I started this blog in 2008, a few months after I had surgery to reattach my labrum, followed by a second surgery to clean out scar tissue from the first. The labrum is the ring of cartilage that holds the head of the humerus in the shoulder socket. Mine popped off during the 7:30am class at Renzo Gracie Academy, when one of the bigger boys inadvertently dislocated my shoulder. It made a bad sound. I lay on the mat with my arm a dead thing. “Don’t put it back in,” the instructor counseled me, in his hilarious Brazilian accent. I nodded, adjusting my hips and turning my wrist in such a way that it popped back in. It felt like getting hit in the face with a hammer. For the next ten days or so, until I got surgery, my arm would fall out of the socket whenever I leaned forward.
The thing about an injury narrative is that it cannot possibly interest anyone else as much as it interests you, the injured. But you keep finding occasions to bring it up. When you’re in a sling or a cast or whatever, people ask. Later, when you have ostensibly recovered, it twinges when you reach into the back of the refrigerator or help your friend move. You tell people about it then, the way you tell people when you have a headache. “How’d you do it?” new acquaintances will foolishly ask. Then you launch into the narrative—a narrative you practiced by explaining it to the ER doctors, the osteopath, the surgeon, the physical therapist, et cetera. You experience the alienation of telling someone a story you have rehearsed too many times.
I didn’t get much physical therapy the first time I dislocated my shoulder, because I had done a course on my broken hand earlier that year. Aetna, my insurer at the time, insisted that I didn’t need physical therapy because I had gotten it already. It was an obviously stupid argument that they abandoned eleven months later, on the morning I was to meet them in New York state insurance court. By that time, it was too late. My body had adjusted itself around my bad shoulder, in weird ways that would cause problems for the next several years.
I dislocated again in 2011, while Ben al-Fowlkes and I were demonstrating the whizzer for his wife. After the usual moment of disbelieving panic, I lay face-down on their ping pong table and let it hang freely, allowing the muscles to relax to their regular positions and suck it back in. I used the same method when I dislocated during yoga in early 2015, lying on a cooler in the hallway as fitness moms looked on in horror.
By that point, Obamacare had relieved me of the $38,000 deductible on just my left shoulder that I had carried since the original injury, and I could afford to get physical therapy. Ana Soulia at Alpine Physical Therapy in Missoula spent five months patiently working through my physical and psychological bullshit, and I left with a stronger, more stable joint than I’d had for seven years. She even corrected the fallout from my torn ab. It was like living in a new body. I distinctly remember playing in a sand volleyball game where I jumped up and blocked a spike with my left hand, then landed and realized I was not writhing in pain with the weight of my dead arm pulling the muscles from the bone. I was fine. I felt cured.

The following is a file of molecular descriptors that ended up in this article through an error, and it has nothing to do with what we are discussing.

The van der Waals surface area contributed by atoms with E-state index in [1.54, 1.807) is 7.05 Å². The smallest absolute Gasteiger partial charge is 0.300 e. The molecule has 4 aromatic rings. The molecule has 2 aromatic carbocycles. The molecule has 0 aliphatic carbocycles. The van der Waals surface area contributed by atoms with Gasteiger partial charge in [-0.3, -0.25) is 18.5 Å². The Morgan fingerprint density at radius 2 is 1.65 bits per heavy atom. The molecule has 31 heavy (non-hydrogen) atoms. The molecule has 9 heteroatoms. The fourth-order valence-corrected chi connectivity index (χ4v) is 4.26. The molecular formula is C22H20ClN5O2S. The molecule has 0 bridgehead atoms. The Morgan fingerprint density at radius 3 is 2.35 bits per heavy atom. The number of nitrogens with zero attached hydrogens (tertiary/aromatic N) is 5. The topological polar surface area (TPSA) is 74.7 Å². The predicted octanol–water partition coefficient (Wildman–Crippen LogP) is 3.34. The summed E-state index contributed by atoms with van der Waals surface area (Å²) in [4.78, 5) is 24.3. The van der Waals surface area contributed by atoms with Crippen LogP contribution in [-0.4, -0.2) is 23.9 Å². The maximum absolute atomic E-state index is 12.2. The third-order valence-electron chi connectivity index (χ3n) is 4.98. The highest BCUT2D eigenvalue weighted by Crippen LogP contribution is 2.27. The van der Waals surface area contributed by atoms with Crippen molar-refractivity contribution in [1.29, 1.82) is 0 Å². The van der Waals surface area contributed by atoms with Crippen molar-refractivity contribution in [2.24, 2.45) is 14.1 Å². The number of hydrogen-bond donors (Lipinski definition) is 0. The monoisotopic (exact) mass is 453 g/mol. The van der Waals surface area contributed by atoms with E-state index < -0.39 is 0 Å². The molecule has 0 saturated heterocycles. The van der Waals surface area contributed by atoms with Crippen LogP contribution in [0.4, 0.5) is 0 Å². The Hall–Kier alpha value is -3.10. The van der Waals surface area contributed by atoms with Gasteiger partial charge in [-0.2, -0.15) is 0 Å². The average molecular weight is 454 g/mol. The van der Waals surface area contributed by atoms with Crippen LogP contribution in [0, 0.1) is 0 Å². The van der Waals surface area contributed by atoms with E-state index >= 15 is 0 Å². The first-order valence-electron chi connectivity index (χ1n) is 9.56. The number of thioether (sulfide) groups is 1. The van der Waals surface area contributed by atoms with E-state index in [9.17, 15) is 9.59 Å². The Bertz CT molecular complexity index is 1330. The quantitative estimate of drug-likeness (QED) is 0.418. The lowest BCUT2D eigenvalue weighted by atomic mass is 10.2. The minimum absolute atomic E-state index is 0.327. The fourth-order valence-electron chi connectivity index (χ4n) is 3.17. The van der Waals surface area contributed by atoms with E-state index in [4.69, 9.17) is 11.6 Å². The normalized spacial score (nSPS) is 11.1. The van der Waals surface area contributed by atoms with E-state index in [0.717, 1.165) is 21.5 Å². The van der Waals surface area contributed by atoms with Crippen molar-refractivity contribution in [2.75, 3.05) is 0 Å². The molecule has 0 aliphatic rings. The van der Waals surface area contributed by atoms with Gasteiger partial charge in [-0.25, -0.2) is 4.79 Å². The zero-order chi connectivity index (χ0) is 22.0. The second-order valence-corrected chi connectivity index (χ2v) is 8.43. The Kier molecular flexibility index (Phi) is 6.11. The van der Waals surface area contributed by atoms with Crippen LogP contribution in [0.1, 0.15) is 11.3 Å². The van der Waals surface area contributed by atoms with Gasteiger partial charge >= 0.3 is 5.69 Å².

Anyway, two weeks ago I dislocated in a fencing tournament in Spokane. It was a freak accident. I lunged—a motion I perform probably 300 times a week—and threw my trailing arm backwards. It was the left one, the bad one, and it just torqued out. Probably I hadn’t stretched enough after the drive, and I was fatigued from yoga the previous day. I couldn’t get it back in, likely because Ana had done such good work rebuilding the muscles around it. My coach, who rules, drove me to the ER, and what with normal waiting and x-rays and necessary forms, it was out for about two hours. The muscles start spasming after around 20 minutes. I pulled everything: tricep, deltoids, pec minor, tares major, subclav, subscap—all the usual suspects. It feels like I tore my bicep, but a lot of injuries feel worse than they are.
Probably everything feels worse than it is. I am returning to Ana in a couple of hours, and she will give me a better sense of what’s wrong. If she sees that I have undone four months of her skilled labor, she won’t say anything. I will tell her what happened, the same litany I repeated to the ER nurse, the attending physician whom I last saw winding up a sheet as I slipped into unconsciousness, my teammate who drove me home, my patient girlfriend. I will add another chapter to my injury narrative. I can go over it in my head during private moments, when I am stretching an elastic band or externally rotating with a rolled-up towel under my arm. This is what happened to me. This is why I am this way now. This is my body, I will think. There are many like it, but this one is mine. And no one will hear it. No one will need to.